When Daniel Radcliffe left the “Harry Potter” franchise behind, it was clear he intended to do more than merely coast on his wizardly glory. He appeared nude on stage in “Equus.” In films, he’s played Allen Ginsburg, Igor, and a guy who sports devil horns. He’s demonstrated his appreciation of the works of Tom Lehrer. In other words, he’s not playing it safe.
But his role as a farting corpse in “Swiss Army Man” is the most outrageous thing he’s done yet. It also might be the best. Yes, you read that right. Daniel Radcliffe plays a farting corpse. He’s discovered one day, having washed up on a beach, by a castaway named Hank (Paul Dano) who has just failed an attempted suicide by hanging. (Have I mentioned this is a comedy?)
Intrigued by the lifeless body he eventually dubs “Manny,” Hank discovers that its flatulent emissions are powerful and long-lasting enough to serve as propulsion, and before you can say “Weekend and Bernie’s,” Dano is riding Radcliffe like some fleshy Jet-Ski on a quest to get back home. If that’s enough to make you cross this one off your must-see list, fair enough. But these opening salvos of absurdist, body-function humor are almost a test, and if you get on the movie’s wavelength, it yields surprising rewards.
For one thing, there’s Radcliffe’s performance. It might be a minor spoiler to reveal that Manny eventually gains at least a semblance of mobility, but you don’t cast a big star in your movie just to have him lie there, even if you’re as willfully perverse as directors Dan Kwan and Daniel Scheinert (billed collectively as “Daniels”). And as he evolves from flaccid-limbed passivity to…something else…Radcliffe demonstrates a remarkable level of physical control, creating emotional resonance and personality, as well as slapstick guffaws, before ever using words.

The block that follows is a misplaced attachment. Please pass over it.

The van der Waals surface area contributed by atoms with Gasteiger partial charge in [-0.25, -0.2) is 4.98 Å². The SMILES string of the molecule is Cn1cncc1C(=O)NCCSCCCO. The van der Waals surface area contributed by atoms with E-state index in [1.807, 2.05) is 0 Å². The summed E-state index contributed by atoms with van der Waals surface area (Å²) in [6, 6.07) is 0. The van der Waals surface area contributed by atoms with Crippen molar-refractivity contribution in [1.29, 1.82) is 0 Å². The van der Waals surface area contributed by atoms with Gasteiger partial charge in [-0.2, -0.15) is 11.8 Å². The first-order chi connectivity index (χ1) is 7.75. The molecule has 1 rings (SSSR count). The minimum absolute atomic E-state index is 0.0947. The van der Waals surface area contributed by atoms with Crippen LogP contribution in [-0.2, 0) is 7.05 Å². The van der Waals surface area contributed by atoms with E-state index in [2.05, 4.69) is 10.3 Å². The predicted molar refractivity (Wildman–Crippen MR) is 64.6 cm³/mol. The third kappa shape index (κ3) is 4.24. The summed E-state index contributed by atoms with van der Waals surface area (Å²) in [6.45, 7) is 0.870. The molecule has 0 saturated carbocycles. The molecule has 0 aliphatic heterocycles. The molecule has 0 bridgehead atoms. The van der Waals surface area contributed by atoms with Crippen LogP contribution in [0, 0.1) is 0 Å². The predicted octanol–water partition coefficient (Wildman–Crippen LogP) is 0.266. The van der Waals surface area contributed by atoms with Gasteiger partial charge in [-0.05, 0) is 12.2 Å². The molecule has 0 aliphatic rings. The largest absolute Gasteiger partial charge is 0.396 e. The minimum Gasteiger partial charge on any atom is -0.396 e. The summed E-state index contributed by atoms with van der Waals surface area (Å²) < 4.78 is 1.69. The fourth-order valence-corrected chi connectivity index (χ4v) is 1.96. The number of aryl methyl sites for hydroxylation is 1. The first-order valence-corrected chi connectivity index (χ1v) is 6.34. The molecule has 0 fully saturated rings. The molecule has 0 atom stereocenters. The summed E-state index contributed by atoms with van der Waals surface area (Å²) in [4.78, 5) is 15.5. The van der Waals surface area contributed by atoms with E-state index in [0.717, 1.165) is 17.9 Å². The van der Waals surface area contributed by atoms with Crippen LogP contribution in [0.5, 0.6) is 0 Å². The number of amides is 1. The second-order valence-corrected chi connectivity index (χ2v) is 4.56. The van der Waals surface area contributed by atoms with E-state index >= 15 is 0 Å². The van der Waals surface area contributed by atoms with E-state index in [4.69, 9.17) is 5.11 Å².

True to the title, Manny helps Hank survive in the wilderness in many ways, acting as canteen, compass, and axe. He also helps Hank come to terms with memories involving a mysterious girl, Sarah (Mary Elizabeth Winstead). Sometimes you just need someone to talk to. Other times you need a dead man to dress up like the obscure object of your desire and act out interactions on a bus constructed from trash people have thrown in the forest. It’s complicated.
The only real hiccups in “Swiss Army Man” come towards the final act, where the desire to make sense out of all this insanity somewhat tarnishes the scatological bromance brilliance of the first hour of the film. This is the first feature by Daniels, following several bizarre and visually inventive music videos (“Turn Down for What”) and shorts.
In one of the latter, 2014’s amazing “Interesting Ball,” a character says “If the universe is as infinite as they say it is, then these weird things that are happening aren’t just possible, they are inevitable.” That may be freshman-dorm-level cosmology, but it’s also true, and it certainly helps explain the worldview of two young filmmakers with imagination to burn.
(Have I mentioned this also, sort of, a musical?)
(“Swiss Army Man” opens Thursday, June 30, at the Hollywood Theatre and other locations.) GRADE: B+